News publications and other organizations are encouraged to reuse Direct Relief-published content for free under a Creative Commons License (Attribution-Non-Commercial-No Derivatives 4.0 International), given the republisher complies with the requirements identified below.

When republishing:

  • Include a byline with the reporter’s name and Direct Relief in the following format: "Author Name, Direct Relief." If attribution in that format is not possible, include the following language at the top of the story: "This story was originally published by Direct Relief."
  • If publishing online, please link to the original URL of the story.
  • Maintain any tagline at the bottom of the story.
  • With Direct Relief's permission, news publications can make changes such as localizing the content for a particular area, using a different headline, or shortening story text. To confirm edits are acceptable, please check with Direct Relief by clicking this link.
  • If new content is added to the original story — for example, a comment from a local official — a note with language to the effect of the following must be included: "Additional reporting by [reporter and organization]."
  • If republished stories are shared on social media, Direct Relief appreciates being tagged in the posts:
    • Twitter (@DirectRelief)
    • Facebook (@DirectRelief)
    • Instagram (@DirectRelief)

Republishing Images:

Unless stated otherwise, images shot by Direct Relief may be republished for non-commercial purposes with proper attribution, given the republisher complies with the requirements identified below.

  • Maintain correct caption information.
  • Credit the photographer and Direct Relief in the caption. For example: "First and Last Name / Direct Relief."
  • Do not digitally alter images.

Direct Relief often contracts with freelance photographers who usually, but not always, allow their work to be published by Direct Relief’s media partners. Contact Direct Relief for permission to use images in which Direct Relief is not credited in the caption by clicking here.

Other Requirements:

  • Do not state or imply that donations to any third-party organization support Direct Relief's work.
  • Republishers may not sell Direct Relief's content.
  • Direct Relief's work is prohibited from populating web pages designed to improve rankings on search engines or solely to gain revenue from network-based advertisements.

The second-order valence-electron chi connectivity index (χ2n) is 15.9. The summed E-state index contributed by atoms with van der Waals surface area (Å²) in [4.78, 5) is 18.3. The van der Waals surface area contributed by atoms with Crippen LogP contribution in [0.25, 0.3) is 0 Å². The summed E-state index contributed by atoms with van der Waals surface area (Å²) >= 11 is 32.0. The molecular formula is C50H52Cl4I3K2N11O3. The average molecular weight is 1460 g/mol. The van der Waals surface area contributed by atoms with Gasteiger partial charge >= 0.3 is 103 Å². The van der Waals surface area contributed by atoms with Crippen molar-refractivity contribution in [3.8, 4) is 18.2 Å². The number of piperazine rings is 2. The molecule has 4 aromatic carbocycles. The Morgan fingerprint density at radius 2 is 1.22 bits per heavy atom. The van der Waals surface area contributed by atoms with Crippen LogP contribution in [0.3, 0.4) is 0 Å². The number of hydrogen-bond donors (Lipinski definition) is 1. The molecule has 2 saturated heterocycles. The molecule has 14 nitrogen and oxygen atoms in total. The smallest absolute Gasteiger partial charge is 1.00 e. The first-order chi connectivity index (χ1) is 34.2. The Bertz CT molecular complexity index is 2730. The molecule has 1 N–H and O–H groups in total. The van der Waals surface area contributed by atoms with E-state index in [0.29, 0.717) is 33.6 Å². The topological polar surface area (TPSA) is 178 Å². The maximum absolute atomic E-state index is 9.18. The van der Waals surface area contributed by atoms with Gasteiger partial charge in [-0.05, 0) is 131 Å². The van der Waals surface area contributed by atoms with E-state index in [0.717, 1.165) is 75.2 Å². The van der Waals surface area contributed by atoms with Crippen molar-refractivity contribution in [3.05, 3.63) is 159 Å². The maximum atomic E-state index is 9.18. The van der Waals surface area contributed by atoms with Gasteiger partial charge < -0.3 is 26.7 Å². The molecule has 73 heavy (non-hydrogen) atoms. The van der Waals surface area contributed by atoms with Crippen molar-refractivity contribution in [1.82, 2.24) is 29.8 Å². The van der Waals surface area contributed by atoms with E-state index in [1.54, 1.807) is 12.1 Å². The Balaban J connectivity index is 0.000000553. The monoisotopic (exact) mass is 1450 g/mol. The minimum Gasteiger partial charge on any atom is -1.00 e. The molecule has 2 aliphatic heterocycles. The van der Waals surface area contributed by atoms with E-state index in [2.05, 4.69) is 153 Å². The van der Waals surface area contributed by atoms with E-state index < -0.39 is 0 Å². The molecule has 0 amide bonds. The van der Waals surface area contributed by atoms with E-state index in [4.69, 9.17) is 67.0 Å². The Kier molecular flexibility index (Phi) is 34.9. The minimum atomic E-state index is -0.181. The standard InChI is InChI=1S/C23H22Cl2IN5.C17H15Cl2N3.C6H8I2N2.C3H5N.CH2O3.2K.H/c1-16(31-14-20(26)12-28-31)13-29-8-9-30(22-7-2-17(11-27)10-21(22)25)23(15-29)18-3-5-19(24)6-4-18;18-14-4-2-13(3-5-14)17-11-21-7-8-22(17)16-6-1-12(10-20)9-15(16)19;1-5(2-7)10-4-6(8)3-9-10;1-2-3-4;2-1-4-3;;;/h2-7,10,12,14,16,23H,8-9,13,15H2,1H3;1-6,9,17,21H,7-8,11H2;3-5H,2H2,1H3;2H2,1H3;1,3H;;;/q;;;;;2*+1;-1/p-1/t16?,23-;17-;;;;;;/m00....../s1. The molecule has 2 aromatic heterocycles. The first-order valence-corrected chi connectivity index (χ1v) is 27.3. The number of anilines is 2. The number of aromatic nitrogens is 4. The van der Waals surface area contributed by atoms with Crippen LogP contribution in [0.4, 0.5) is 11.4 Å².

• Advance permission is required to translate Direct Relief's stories into a language different from the original language of publication. To inquire, contact us here.
  • If Direct Relief requests a change to or removal of republished Direct Relief content from a site or on-air, the republisher must comply.

For any additional questions about republishing Direct Relief content, please email the team here.

Extreme Weather Batters the U.S. Midwest and South 

Direct Relief is in communication with local organizations after a weekend of tornadoes, hail, and other extreme weather swept through communities, leaving death and destruction behind.


Extreme Weather

Kentucky Emergency Management staff and Gov. Andy Beshear meet with storm survivors in western Kentucky on May 27, 2024. (Photo courtesy of Kentucky Emergency Management)

Storms raged through Arkansas, Oklahoma, Texas, and Kentucky over Memorial Day weekend, killing at least 24 people and leaving a path of destroyed homes and large-scale power outages behind. 

These events are part of a larger cluster of extreme weather events across the U.S. that have marked the first half of 2024. Tornadoes, hail, heavy rain, and thunder have hit numerous communities in the Midwest and South. 

In response to the most recent batch of storms, Direct Relief has contacted Southern primary care associations and local partners to offer support. An emergency shipment is being shipped to Shades of Blue, a Houston-based partner focused on maternal and mental health needs. 

Medical needs are most commonly determined in the weeks following an extreme weather event when the full scale of the damage and required support becomes clear, rather than its immediate aftermath. Direct Relief will continue to communicate with local organizations and remain ready to meet health needs on the ground. 

Past extreme weather events have taught that interruptions to care are particularly dangerous. People living with chronic diseases like hypertension, asthma, and diabetes often lose or are forced to evacuate without their lifesaving medications, and can end up experiencing a deadly medical crisis if these conditions go untreated. 

For these reasons, Direct Relief keeps a cache of essential medications often requested after disasters, as well as personal care items often requested for people displaced from their homes. These medications and supplies are routinely offered to on-the-ground partners responding to or affected by natural disasters and other crises. 

Direct Relief also committed $250,000 to support healthcare needs in Texas’s Harris County area last week and provided medical aid after deadly tornadoes struck the Midwest last month. 

Giving is Good Medicine

You don't have to donate. That's why it's so extraordinary if you do.